13. Alfred�s business is more broadly based. Its business can be described by reference to its three new streams. Its Capital Projects stream comprises civil engineering (that is to say, major civil engineering works usually not involving buildings, such as infrastructure work), construction work and property development work. Civil engineering is the most significant element, though the others are not insignificant. Its Infrastructure Services business carries out the maintenance and replacement of highway and other utility assets. For example, it contracts with electricity, water and gas companies for the maintenance and in some cases implementation of their facilities, and in terms of highways it maintains roads and street furniture. The revenues from this division in 2003 exceeded �300m, so it is clearly a very significant business. Its Business Services stream provides a wide range of business support functions � mechanical and electrical maintenance on buildings, cleaning, catering, security, providing and maintaining IT networks, building maintenance and procuring and managing such assets as vehicle fleets. The revenues from this stream in 2003 apparently exceeded �200m. Again, therefore, it is a very material part of Alfred�s business.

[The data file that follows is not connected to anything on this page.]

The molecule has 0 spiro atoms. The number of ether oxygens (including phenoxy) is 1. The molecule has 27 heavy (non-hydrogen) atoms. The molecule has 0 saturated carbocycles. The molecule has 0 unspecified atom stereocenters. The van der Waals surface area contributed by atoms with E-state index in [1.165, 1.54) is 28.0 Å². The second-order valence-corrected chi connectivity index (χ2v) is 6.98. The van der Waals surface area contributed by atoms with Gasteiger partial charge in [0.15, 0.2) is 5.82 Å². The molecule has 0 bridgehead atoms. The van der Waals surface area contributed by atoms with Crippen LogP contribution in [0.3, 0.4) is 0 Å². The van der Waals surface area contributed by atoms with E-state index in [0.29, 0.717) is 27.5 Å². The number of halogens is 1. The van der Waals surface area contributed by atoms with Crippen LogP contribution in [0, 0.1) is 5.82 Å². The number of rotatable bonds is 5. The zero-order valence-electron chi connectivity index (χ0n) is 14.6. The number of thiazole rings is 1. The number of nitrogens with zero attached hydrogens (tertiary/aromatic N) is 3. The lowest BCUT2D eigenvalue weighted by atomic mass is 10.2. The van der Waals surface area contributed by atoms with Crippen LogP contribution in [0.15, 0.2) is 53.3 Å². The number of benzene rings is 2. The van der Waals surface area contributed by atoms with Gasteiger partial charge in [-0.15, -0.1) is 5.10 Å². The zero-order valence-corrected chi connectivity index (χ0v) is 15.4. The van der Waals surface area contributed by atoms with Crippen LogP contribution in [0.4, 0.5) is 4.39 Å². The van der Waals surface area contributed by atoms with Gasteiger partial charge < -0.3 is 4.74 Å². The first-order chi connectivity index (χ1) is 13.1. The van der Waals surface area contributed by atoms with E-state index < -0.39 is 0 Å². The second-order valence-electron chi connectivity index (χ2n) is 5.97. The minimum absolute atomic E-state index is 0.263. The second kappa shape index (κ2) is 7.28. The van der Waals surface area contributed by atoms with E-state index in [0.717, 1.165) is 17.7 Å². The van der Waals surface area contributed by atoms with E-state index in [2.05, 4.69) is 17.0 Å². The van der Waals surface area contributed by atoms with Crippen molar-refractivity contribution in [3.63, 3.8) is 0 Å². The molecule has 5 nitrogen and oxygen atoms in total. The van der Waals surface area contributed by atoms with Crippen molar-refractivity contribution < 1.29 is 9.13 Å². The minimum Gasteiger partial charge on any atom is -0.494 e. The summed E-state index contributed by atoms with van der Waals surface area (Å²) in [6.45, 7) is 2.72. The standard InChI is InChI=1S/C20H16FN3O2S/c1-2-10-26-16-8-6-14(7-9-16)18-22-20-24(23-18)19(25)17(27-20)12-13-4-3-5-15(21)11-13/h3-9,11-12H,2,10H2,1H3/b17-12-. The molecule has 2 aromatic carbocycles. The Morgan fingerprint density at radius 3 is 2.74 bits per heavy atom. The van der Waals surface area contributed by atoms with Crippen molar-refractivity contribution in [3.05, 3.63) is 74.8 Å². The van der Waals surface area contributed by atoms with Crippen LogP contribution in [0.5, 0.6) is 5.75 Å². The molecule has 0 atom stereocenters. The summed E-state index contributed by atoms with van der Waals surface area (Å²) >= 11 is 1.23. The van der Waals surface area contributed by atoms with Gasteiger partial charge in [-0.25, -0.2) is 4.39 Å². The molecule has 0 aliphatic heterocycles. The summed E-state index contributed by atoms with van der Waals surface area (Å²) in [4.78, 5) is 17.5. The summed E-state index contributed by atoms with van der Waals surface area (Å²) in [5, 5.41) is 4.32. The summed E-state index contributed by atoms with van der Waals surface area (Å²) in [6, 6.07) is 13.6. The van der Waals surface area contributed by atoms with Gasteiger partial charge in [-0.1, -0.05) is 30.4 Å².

14. The principal areas of overlap between Alfred�s and Robert�s respective businesses can thus be seen to be in the civil engineering, construction businesses and property development. There might be said to be some overlap in the area of highway maintenance because Robert undertakes some maintenance arising out of its participation in two large road building projects, but it is clear that it does not otherwise have an equivalent of Alfred�s Infrastructure Services stream. So far as the areas of overlap are concerned, it is fair to say that the relative importance of civil engineering and construction are reversed in each case � while both groups do both, Robert is a more significant player in construction (that is to say building construction) and Alfred is a more significant player in civil engineering.
  15. It is of some significance in this case to distinguish how traditional tendering (with its variations) works when compared with the PFI process. Where a large job is put out to some form of tendering process, the relevant contractors (concerns such as Robert and Alfred) will be invited to tender. The tender list will be put together by the employer and/or its advisers. The choice of those who will be invited to do that lies with those people, and there is no bidding process by interested potential tenderers to get on to the list. Those who are never invited to tender may never know whether they were never considered at all as potential candidates, or whether they were considered and rejected (and if so, why).